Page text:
Poynter’s Butch Ward spoke with Jacqui Banaszynski recently at a Master Class. (Photo by Ren LaForme)
Poynter’s Butch Ward spoke with Jacqui Banaszynski recently at a Master Class. (Photo by Ren LaForme)

In the 1980s, when she was a reporter at the St. Paul Pioneer Press, Jacqui Banaszynski spent months reporting on the story of a gay Minnesotan couple with AIDS. She had to work with her editors and her sources and fight to tell the story the way she felt it should be told. The result was not only heartrending but also informative for an audience that wasn't yet comfortable talking about gay couples, let alone seeing photos of them or learning about the disease that disproportionately affected their community. Her feature story, “AIDS in the Heartland,” which won the Pulitzer for feature writing in 1988, is still held up as an example of in-depth, immersive reporting and extensive interviewing. Last week, the Missouri School of Journalism Knight Chair and Poynter editing fellow was the focus of the Poynter Master Class, “The Art of the Interview.” Here are seven tips from Banaszynski’s Master Class:

1. Think about your entry point to a story as rings of a circle.

“Sometimes it’s about envisioning ahead of time what are the possibilities, asking yourself who are the people who are at the center of this story and then at the next ring and the next ring and the next ring. So I actually draw circles,” Banaszynski said.

You can use these circles to think about your own stories or those of reporters you mentor.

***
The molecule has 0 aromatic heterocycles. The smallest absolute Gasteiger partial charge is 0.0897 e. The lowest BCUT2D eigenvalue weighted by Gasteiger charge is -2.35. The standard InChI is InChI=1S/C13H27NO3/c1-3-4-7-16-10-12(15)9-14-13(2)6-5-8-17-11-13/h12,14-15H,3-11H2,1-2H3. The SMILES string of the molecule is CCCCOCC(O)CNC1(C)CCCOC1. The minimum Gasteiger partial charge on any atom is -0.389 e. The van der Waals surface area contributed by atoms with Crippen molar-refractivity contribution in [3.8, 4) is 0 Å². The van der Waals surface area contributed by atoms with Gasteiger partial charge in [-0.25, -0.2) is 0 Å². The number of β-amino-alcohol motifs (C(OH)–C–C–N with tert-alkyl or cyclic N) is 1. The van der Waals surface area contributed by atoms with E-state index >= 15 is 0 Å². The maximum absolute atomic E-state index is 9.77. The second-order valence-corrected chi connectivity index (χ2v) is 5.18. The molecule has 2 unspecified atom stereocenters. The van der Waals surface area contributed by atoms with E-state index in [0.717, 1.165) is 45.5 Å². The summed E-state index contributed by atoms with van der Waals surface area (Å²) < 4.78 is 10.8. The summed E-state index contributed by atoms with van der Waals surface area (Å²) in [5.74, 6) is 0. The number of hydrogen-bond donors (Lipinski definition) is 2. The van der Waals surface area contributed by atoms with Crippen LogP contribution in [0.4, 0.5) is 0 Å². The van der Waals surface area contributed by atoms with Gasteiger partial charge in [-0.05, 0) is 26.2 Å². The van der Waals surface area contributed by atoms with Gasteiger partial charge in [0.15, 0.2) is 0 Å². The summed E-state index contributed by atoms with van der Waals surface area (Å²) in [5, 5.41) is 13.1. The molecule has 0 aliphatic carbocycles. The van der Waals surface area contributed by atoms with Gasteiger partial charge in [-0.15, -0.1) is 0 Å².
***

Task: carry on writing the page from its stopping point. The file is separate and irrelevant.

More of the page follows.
2. When a story requires that you interview an official, don’t be boring.

“There is a power dynamic that exists in any interview, and you have to figure out who holds the power,” she said, “and with official interviews, I think it’s absolutely important not to cede the power and the purpose and the importance of the journalism, so you stand up as an equal.” Understanding the power dynamic and asserting your purpose (you are there on behalf of the public, which has a right to know something) can help you get past the passive mindset of accepting the pat answer to the same question everyone else is asking. Sometimes, though, you have to ask the obvious question. “I think it helps to ask questions that don’t bore people,” Banaszynski said, “So even if you’re asking a question that other people have asked, or that is fairly predictable, can you ask it in a way that isn’t boring?”

3. Share your notebook.

“That’s another way in which I’m very transparent about my process, because if I’m using a notebook and I’m going to interview you, I’m going to say, ‘I just want you to know that I take notes. Here’s why I take notes, if you want to look at it at any time, go for it,’” she said. While some journalists might see the notebook as a barrier, she sees it as a tool. Banaszynski sometimes hands her notebook to the person she’s interviewing and asks them to write their name. In that moment, the notebook isn’t a symbol of the journalist’s power, it’s something the journalist and the source have shared. Banaszynski also says she asks sources to write in her notebook. For example, she has asked people to draw a room they were in when something happened, using stick figures or arrows. This may jog the person’s memory and prompt them to share details they wouldn’t have thought to share otherwise.